Our SJ21 came with similar triangular boom-end sheeting system. I hated it for the reasons you describe: it makes getting to the stern awkward, there's tons of friction, and you need about 45 ft of line, most of which ends up piled in the cockpit when close hauled. Requires many armloads of rope to move the boom. No vanging or boom control on deep headings. Two foci with a running fiddle on the boom means the boom end travels along an elliptical, rather than a circular path -- so the boom tends to slat back and forth more than a 1-point mainsheet system in high winds or swells. And worst of all: when deep reaching or running, a couple fathoms of mainsheet are draped thru the cockpit or hanging over the side of the boat. Guess what happens during an intentional (or God help us, accidental) jibe? All that messy cordage goes scything thru the cockpit, removing hats, tangling around necks, winches, the tiller, and so forth.
Oh, and the cleat was on the cockpit sole, way aft and directly under the tiller.
So this Spring, I moved it. We added a hard point -- a forged Wichard U-bolt
-- to the cockpit sole, just ahead of the tiller. It is backed below with an epoxied plate of 1/4" aluminum. Then we added a hanger to the boom, 30" from the end -- one of these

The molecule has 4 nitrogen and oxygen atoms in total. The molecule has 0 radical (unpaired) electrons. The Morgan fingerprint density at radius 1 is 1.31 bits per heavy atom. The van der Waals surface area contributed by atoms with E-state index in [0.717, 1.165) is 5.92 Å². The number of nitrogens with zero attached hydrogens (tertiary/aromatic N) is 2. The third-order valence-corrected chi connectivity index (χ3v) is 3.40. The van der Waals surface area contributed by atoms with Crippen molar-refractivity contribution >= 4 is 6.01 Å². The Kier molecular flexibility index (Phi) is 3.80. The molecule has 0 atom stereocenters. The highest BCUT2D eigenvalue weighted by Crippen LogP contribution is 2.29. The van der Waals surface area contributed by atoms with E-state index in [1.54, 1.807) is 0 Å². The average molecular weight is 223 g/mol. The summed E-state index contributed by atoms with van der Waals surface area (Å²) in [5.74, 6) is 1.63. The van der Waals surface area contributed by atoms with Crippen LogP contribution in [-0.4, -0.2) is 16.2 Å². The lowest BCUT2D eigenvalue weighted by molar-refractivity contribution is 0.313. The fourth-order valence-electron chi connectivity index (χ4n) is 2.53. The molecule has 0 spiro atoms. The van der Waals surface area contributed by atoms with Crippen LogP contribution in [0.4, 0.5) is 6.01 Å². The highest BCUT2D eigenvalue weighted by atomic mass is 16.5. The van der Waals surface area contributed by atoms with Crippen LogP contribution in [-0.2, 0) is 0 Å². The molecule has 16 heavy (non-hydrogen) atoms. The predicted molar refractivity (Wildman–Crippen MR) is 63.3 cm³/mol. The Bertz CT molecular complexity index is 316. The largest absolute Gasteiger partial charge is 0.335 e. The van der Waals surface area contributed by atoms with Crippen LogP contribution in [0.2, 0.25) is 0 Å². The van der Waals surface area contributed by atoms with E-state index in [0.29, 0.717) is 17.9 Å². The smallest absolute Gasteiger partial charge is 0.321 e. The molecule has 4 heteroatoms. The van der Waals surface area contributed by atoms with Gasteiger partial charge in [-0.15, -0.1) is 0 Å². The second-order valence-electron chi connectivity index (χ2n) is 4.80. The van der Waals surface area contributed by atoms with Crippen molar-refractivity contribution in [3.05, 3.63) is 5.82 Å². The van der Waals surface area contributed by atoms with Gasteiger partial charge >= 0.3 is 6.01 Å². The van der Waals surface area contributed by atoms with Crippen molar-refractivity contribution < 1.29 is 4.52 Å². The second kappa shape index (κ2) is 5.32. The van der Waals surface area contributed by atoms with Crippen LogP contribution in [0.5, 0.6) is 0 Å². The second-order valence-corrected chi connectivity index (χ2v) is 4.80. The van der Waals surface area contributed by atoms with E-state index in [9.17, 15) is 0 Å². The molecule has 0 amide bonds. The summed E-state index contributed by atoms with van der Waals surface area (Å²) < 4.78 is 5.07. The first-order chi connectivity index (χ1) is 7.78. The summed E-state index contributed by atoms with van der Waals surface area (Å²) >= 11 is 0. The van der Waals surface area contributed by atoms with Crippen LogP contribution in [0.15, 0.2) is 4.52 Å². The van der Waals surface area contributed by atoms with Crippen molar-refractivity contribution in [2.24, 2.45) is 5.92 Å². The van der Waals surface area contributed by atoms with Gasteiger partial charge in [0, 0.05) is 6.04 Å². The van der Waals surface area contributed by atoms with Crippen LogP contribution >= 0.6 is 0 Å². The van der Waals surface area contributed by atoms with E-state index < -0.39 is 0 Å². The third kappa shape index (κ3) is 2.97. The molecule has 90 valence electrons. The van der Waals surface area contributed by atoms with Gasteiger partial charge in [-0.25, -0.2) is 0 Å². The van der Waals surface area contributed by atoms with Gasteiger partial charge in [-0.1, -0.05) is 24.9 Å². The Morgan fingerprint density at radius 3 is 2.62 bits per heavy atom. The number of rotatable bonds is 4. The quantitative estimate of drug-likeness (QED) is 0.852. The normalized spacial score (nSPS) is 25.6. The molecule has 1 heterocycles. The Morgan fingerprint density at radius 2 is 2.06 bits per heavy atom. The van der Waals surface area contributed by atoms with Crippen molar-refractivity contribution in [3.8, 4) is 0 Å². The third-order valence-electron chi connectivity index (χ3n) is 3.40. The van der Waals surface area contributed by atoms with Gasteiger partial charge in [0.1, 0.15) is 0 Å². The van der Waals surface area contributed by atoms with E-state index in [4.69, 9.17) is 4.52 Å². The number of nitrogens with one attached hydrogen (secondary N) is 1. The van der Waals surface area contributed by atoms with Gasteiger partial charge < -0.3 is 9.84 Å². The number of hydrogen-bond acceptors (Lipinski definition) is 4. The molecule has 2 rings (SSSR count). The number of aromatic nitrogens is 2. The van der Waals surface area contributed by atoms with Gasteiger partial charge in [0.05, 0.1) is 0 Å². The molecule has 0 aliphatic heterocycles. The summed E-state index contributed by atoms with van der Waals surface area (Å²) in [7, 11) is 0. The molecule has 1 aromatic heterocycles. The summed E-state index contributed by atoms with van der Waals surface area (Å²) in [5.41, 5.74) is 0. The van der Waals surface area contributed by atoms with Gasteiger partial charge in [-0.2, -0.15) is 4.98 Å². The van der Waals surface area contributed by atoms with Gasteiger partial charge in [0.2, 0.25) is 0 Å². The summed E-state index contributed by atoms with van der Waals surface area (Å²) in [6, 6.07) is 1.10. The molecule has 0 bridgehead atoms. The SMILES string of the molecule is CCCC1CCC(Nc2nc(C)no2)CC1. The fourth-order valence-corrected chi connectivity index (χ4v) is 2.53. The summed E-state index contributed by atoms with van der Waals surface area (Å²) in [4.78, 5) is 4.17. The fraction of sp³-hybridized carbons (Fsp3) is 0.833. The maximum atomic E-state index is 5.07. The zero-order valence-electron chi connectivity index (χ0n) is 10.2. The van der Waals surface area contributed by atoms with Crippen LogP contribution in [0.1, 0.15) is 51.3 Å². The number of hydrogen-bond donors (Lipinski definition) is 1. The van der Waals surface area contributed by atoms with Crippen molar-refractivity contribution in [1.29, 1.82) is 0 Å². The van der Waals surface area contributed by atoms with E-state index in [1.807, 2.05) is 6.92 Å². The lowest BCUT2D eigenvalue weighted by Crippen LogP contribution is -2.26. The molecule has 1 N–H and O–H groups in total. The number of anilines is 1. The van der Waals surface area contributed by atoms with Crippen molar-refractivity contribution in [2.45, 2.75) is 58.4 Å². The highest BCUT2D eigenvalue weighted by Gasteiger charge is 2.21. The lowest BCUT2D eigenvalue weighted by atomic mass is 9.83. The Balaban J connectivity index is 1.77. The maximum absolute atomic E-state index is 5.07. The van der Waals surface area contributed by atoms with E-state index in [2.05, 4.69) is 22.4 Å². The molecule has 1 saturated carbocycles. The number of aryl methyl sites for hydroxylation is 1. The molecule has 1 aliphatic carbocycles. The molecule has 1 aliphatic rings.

, to distribute the load without needing multiple blocks.
In between, we used two inexpensive 50mm Lewmar Synchro fiddles
, the lower with cleat, becket and stand-up spring. These worked with our existing cordage -- tho we were able to lop 20' off the bloody mainsheet.
The upshot: with less friction and less leverage on the boom than the old system, hand-playing the mainsheet in high winds takes more effort, and we have lost some leech tension close-hauled. But I can now sit forward or aft of the sheet, which makes singlehanding easier. The boom reacts more quickly to small adjustments on the sheet, and you can sheet-and-ease quickly for controlled jibes, without snagging on deck hardware or passengers. You can also just grab the whole mainsheet in your hand and guide it across. There's less line on the floor. And the mainsheet imparts some downward force on the boom even DDW, assisting the vang (which is weak on our boat).
It was a really nice upgrade. Took about 2 hours and $100, and no advanced skills were needed. If we want to add a mid-cockpit traveler later, we are ready for that. Still, I agree you should sail with what you got first. Maybe it will suffice for your purposes, or at least you'll have a chance to consider alternatives. Cheers!